If you’re in your 20s or 30s and just starting out, it’s tempting to think that retirement is decades away. But the earlier you start saving for retirement, the more money will have time to grow in the stock market.
So even if it feels like you’ll never have enough money to retire, it’s essential to set aside as much as possible — even if it means cutting back on nonessential expenses such as eating out.
7. Rebalance your Portfolio Regularly
Rebalancing is integral to investing because it helps keep you from getting stuck in certain asset classes or sectors while they fall out of favor with the market.
For example, suppose you’ve invested heavily in stocks over the past several years and want to take some risk off the table; consider selling some stocks and buying bonds instead. This will lower your overall risk profile (and possibly even increase returns). You should check in with your portfolio once or twice a year and rebalance as needed.
8. Consider Starting an IRA or Roth IRA
Many people think IRAs are only for people who don’t have access to a 401(k), but they’re available to everyone. Both traditional IRAs and Roth IRAs offer tax advantages. With a Roth IRA, you pay taxes on contributions upfront but don’t have to worry about paying taxes on withdrawals once you reach age 59½ or older, provided that your total yearly distributions from all sources don’t exceed $10,000 per year.
You can also withdraw any contributions at any time without penalty as long as it’s been at least five years since you made those contributions (although if you do so within five years of making them, you’ll have to pay taxes on those withdrawals).
9. Invest in Low-Cost Index Funds or Exchange-Traded funds (ETFs)
Investing in mutual funds can be a smart way to save for retirement. But not all mutual funds are created equal. Some have high fees and lousy performance, while others charge little or nothing in fees and have great returns.
In general, index funds are better than actively managed mutual funds because they track an entire market — such as the Standard & Poor’s 500-stock index — instead of trying to pick stocks that will outperform the market as a whole.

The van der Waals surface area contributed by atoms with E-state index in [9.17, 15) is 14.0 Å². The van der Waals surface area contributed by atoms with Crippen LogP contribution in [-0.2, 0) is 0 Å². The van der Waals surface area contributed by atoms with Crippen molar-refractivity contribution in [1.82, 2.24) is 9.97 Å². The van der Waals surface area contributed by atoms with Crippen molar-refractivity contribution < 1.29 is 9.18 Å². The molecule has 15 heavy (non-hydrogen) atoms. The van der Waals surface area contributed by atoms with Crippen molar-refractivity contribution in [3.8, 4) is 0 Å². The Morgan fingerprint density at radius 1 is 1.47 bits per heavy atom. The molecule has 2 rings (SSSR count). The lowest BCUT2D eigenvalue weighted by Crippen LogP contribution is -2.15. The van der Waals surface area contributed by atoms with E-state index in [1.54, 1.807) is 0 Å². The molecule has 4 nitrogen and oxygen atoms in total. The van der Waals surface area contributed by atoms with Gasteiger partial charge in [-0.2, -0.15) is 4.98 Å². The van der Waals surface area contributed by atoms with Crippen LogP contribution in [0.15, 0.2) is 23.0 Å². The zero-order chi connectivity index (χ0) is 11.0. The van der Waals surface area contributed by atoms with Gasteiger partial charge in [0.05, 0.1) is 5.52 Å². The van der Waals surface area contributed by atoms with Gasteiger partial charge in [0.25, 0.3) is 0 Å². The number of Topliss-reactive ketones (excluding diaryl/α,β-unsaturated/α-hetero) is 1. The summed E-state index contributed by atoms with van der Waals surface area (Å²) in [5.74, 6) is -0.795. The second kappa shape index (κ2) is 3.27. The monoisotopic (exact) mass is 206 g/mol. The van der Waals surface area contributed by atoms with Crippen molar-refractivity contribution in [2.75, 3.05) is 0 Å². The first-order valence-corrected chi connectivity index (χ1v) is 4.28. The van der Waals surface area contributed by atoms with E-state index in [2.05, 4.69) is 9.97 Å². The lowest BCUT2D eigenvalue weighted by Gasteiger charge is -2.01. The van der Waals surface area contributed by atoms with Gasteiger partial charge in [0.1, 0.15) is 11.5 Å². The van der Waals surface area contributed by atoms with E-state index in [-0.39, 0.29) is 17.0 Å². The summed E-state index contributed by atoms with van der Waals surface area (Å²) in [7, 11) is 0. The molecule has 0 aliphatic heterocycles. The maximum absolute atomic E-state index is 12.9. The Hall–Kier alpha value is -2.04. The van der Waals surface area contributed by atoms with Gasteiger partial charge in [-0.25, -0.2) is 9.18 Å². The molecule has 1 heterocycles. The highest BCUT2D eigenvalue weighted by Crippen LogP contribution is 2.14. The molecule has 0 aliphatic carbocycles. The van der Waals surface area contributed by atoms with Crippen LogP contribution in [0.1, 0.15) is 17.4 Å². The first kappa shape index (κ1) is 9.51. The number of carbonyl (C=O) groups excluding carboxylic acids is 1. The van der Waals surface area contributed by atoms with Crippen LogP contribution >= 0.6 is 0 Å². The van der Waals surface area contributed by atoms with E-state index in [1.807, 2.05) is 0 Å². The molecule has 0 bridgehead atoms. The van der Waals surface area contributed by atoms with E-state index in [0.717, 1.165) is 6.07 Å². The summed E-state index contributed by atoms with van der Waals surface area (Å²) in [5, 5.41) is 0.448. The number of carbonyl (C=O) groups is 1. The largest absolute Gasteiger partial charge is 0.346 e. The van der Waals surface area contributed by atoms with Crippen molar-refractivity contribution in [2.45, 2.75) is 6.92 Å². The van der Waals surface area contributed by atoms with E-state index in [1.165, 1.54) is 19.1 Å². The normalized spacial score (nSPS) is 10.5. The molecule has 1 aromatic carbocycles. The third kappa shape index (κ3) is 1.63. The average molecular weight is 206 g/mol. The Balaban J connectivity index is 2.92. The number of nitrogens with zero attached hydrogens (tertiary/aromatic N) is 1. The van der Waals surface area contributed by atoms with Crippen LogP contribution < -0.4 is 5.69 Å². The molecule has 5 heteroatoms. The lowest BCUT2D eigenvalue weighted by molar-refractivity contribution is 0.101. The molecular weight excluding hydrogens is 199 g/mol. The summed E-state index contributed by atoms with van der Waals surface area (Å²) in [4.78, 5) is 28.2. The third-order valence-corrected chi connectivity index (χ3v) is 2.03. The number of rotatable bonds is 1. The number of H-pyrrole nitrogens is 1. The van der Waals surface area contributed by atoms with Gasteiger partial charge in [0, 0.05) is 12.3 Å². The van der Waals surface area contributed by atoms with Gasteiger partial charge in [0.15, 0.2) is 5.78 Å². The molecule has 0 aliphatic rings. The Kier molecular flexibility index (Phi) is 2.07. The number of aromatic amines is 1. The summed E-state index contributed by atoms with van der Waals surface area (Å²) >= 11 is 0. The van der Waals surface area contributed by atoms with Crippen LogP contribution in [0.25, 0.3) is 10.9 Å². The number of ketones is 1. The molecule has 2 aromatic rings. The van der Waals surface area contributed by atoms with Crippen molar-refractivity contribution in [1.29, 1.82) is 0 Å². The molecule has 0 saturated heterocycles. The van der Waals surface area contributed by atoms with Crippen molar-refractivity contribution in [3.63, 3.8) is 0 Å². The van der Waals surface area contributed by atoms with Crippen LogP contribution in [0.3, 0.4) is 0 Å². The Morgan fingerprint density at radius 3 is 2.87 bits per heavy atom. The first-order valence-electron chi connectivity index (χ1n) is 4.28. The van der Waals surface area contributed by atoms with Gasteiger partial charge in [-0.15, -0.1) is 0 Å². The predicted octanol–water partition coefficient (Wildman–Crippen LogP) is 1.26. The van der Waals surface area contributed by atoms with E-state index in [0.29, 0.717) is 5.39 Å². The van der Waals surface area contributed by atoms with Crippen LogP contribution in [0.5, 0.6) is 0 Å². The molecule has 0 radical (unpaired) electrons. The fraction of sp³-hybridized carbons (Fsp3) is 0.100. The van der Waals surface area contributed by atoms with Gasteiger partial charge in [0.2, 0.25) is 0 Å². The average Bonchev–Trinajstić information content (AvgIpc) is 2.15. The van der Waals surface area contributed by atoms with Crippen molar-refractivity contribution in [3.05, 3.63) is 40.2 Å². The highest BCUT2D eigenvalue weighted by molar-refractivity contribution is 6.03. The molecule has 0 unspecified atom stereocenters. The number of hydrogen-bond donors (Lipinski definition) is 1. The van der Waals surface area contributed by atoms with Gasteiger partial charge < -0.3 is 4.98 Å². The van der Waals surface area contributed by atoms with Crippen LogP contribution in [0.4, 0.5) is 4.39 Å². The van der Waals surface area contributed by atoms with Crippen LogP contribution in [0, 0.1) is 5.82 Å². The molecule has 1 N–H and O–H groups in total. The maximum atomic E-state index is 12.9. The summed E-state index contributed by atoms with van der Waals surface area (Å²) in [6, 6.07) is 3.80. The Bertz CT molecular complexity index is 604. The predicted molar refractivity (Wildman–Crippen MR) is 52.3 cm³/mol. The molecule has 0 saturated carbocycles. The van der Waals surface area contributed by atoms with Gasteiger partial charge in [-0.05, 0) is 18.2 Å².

10. Consider Delaying Social Security as you get Closer to Retirement
If you’re married and both spouses are eligible for benefits, one of them should delay taking Social Security until age 70 — even if they’re already receiving benefits. This will increase their monthly income by 8% to 10% per year they delay taking benefits after full retirement age (FRA).
Of course, if one spouse dies before reaching FRA, the survivor would likely be better off receiving benefits at FRA instead of waiting until 70. However, doing so may mean forfeiting part of their survivor benefit later.
11. Pay off High-Interest Debt First
Paying down your credit card or car loan will lower your monthly expenses and free up more cash for retirement savings. In fact, paying off a credit card with an 18% interest rate can save you more than $20,000 in interest over five years if you’re paying $500 a month.
The Bottom Line
As this post has hopefully shown, there are many ways you can begin saving for retirement today. No matter your income or age, you can get started putting a small amount of money away each paycheck, which will make a big difference over time.
Saving for retirement doesn’t have to be hard—it’s just about being smart and deciding to start saving.